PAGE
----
Confused about what to major in, yet feeling spontaneous and free to do whatever I wanted because I was a responsible and rational-thinking college freshman, I woke up one Friday morning, ripped off a piece of cardboard from a box, grabbed a black magic marker, and wrote one word: “Harrisonburg.”
Stuffed some boxer shorts in a paper bag, left my dorm room, walked a half mile to a main road, and held out my sign while sticking out my hand with my thumb pointing towards the sky.
This launched my spontaneous hitch-hiking odyssey from Wake Forest U. to James Madison U. some four hours north. I knew several guys who went to school there who had messed up my high school academic and athletic aspirations and wanted to go up there and see what they were doing in their new college lies, not optimistic they had changed and become nicer and more responsible people.
Hitch-hiking is always weird. Somewhere in southern Virginia some middle-aged guy picked me up and for the next few hours told me all about his horrible life and job and how life sucked and I listened and tried not to do anything that would make him want to kick me out on some random place on the road where I would have to start hitch-hiking again.
It’s amazing what people will tell complete strangers they pick up while hitchhiking. They figure, correctly, they can unload whatever on the new passenger because it’s a certainty they’ll never ride in a car with that person again. One interaction and no more for the rest of your lives.
Eventually, I got discarded on the road and put out my sign which was getting soggy from the drizzling rain. Some heavy-set twenty-something woman picked me up in a tattered Volkswagen. She was nice and normal compared with the middle-aged malcontent. She got me to within an hour, dropping me in Charlottesville, A. Unfamiliar with the geography and map-less, I figured that was close enough so I called my buddy Bert and asked him to pick me up. “How far is Charlottesville from Harrisonburg?” I asked.
“About an hour. It’s not that close, actually” he said.
“Can you pick me up and drive me to JMU? I’ve been hitch-hiking.”
“I can pick you up but I don’t want to,” he said.
“Come on, Bert,” I said. “We’ll party all weekend long.”
“Why are you coming to Madison?” he asked.
“Because I’m in college now and I can do whatever I want and today I decided I wanted to hitchhike to some college four hours away because I can,” I said. “Isn’t college the best?”
He picked me up and kept telling me it was odd to be hitchhiking without telling him or any of our other friends at JMU that I was coming to visit.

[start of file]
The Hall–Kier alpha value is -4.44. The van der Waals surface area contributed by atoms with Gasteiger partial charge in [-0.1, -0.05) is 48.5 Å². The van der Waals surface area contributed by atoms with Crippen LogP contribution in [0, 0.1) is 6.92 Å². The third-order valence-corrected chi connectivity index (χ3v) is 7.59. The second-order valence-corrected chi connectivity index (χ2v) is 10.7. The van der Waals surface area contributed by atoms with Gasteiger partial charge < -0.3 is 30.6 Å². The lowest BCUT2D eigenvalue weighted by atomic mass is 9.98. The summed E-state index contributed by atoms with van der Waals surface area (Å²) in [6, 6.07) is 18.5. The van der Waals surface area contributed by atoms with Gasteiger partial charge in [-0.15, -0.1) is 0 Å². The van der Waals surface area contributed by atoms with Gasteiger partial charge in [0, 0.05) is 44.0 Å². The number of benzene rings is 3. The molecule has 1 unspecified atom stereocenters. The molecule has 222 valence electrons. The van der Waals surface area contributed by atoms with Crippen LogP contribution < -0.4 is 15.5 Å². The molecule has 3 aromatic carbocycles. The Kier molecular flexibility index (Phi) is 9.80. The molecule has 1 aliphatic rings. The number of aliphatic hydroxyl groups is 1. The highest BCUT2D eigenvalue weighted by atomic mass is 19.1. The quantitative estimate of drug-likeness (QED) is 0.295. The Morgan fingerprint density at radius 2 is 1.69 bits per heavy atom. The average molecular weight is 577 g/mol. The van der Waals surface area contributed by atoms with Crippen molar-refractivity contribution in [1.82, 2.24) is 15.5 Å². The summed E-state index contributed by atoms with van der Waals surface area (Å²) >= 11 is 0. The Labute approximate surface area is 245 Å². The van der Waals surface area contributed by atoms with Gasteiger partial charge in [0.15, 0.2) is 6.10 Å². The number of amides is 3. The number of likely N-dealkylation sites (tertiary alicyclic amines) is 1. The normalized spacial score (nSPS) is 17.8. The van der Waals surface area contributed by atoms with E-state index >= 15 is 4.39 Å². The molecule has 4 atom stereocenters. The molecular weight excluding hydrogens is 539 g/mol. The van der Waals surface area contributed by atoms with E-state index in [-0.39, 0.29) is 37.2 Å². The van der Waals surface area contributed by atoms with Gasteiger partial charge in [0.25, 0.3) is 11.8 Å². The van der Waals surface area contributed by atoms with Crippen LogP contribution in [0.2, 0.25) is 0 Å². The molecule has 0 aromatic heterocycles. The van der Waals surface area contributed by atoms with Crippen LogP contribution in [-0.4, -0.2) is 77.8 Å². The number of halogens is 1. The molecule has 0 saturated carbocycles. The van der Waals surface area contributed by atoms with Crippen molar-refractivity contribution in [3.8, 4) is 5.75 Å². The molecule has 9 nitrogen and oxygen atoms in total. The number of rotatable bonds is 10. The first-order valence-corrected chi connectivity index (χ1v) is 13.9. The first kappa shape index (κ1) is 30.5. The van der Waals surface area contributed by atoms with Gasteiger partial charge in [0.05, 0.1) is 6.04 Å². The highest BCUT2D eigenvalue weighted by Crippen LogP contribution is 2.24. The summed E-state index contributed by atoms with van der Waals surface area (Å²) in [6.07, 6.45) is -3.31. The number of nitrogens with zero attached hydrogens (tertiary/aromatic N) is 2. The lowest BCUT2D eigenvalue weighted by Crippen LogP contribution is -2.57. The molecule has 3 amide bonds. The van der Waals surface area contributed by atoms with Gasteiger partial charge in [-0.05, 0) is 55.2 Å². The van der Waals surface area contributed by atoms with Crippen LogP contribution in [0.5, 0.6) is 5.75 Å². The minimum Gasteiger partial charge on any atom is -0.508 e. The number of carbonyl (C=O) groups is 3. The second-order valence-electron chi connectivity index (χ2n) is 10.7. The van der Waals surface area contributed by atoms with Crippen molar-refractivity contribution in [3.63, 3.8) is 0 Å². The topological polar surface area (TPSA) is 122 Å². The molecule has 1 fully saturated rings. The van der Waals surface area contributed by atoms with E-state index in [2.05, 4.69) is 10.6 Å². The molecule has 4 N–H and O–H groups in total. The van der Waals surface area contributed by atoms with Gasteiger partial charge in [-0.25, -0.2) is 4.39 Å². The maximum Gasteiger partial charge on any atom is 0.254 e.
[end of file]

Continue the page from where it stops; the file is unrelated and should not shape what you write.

“Why didn’t you tell us you were coming?” he asked.
“Because I didn’t want to,” I said. “You know me, Bert. I told you I’m destined to be a reactionary poet. This is a reactionary poet more coming to JMU unannounced.”
“Hitchhiking isn’t poetry,” he said.
Once we got to James Madison, the party started. Everywhere we went, parties. Beer, wine, hard liquor. All night long, in every dorm room, no matter who was there. Went over to see Rudy, in best frenemy since second grade. Of course, he “Ed-ed” on and me. Left town for the weekend. So went to see Qweenie, his roommate, who introduced me to his and Rudy’s roommate, Bunkie.
“Rudy and I beat up bunkie every day,” he said. “We can’t stand him. I swear, we beat the hell out of the guy.”
Bunkie looked at me, nodding, and wondering if I was going to beat him up because I knew Rudy and Qweenie.
Then we drank more beer. I don’t remember ever going to a place where no matter where you went all over campus all night there were people doing nothing but partying. No one talked about the classes they were taking. There weren’t any books in the dorm rooms.
Met some girl. She kept telling me she wanted to transfer to William & Mary, which sounded like a stupid idea because JMU was much more fun I felt certain. We ended up talking in the ticket booth alongside the James Madison football field.
Which brings us to now. That’s the same field where the JMU Dukes played their way into the school’s first bowl game ever in football with an 11 and 1 record. Wherever that game is played, and for however many weeks there are until that game gets played, I feel confident JMU students will be partying around the clock because there is no place on Earth that is more fun for more hours in the day than James Madison U. Take it from someone who soaked in that dream life one aimlessly blissful weekend in 1981. Don’t believe me? Ask anyone else who’s spent a weekend at JMU. The most non-stop, unapologetically wrong-headed, reckless two days of my life.
Win the bowl game, Dukes. But if you don’t, you’ll still be ranked America’s number one party school — forever.
And that’s what winning is really all about.